Because the pathology of AKC involves inflammation, topical corticosteroids may be required to suppress an aggressive inflammatory response. Prednisolone acetate 1% and difluprednate emulsion 0.05% are topical ophthalmic steroids that can be prescribed for chronic forms of the disorder. While they are effective agents, consideration must be given for intraocular pressure elevation with chronic use. Loteprednol etabonate 0.5% is a potent topical steroid with a reputation for having less propensity to raise IOP, though this response may occur with chronic use. It should be considered as an option for patients who require long-term corticosteroid therapy with close observation.18,19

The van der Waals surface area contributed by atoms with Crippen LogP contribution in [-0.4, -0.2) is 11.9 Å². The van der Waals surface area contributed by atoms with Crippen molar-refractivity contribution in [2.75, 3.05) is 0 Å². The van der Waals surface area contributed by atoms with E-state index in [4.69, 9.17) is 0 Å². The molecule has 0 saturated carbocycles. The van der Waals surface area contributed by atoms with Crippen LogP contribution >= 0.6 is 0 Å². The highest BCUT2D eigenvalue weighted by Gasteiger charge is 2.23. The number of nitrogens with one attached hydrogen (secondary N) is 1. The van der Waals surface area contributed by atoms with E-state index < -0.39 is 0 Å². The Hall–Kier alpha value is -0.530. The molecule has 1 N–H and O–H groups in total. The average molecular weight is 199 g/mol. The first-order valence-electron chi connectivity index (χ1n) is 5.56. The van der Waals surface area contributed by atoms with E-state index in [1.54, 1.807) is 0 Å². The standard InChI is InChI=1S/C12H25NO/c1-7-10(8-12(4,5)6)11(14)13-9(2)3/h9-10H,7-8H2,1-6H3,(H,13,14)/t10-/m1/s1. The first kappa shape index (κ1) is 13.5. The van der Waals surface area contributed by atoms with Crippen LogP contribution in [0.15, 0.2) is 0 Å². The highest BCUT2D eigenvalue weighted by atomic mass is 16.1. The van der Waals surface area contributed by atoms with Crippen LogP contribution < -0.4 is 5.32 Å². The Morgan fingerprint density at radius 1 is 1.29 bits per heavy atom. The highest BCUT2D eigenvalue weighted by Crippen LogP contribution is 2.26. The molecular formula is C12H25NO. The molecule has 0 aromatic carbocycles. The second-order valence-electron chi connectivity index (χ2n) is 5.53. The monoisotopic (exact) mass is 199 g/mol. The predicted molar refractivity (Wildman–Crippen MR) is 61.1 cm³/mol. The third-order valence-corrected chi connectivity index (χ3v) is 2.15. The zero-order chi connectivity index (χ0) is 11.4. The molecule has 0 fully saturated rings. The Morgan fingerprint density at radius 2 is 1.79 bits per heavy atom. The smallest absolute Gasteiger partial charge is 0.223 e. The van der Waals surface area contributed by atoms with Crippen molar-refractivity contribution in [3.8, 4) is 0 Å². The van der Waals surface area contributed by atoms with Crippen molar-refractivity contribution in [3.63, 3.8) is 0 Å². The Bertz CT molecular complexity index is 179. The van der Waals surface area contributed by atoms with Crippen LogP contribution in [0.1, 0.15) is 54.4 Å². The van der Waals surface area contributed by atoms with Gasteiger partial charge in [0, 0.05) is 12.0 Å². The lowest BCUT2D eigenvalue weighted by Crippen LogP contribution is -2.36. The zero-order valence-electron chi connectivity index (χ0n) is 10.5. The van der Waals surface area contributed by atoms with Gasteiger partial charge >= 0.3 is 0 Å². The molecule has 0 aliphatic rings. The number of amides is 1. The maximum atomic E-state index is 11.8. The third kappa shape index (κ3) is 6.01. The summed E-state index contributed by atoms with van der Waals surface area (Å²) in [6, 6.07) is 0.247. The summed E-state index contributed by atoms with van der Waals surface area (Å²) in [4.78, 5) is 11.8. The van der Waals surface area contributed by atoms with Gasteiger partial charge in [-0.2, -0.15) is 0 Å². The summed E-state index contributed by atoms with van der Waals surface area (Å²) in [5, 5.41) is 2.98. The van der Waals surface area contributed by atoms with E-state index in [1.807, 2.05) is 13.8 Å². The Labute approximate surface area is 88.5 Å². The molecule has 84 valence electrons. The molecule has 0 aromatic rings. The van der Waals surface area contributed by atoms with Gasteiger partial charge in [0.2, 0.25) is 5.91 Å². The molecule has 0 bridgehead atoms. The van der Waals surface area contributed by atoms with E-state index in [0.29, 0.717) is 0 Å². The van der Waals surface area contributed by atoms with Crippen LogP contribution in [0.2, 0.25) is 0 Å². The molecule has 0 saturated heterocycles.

The dosing of topical steroids should vary depending on the individual case; QID-Q2H for severe cases, with BID-QD dosing for cases requiring long-term maintenance. In cases demonstrating raised IOP where the topical therapy must be continued, aqueous suppressants can be added. Finally, topical steroids used for less than two weeks generally can be discontinued without tapering. In cases that induce the formation of corneal shield ulcer, topical cycloplegia and broad-spectrum antibiotic prophylaxis should be added.2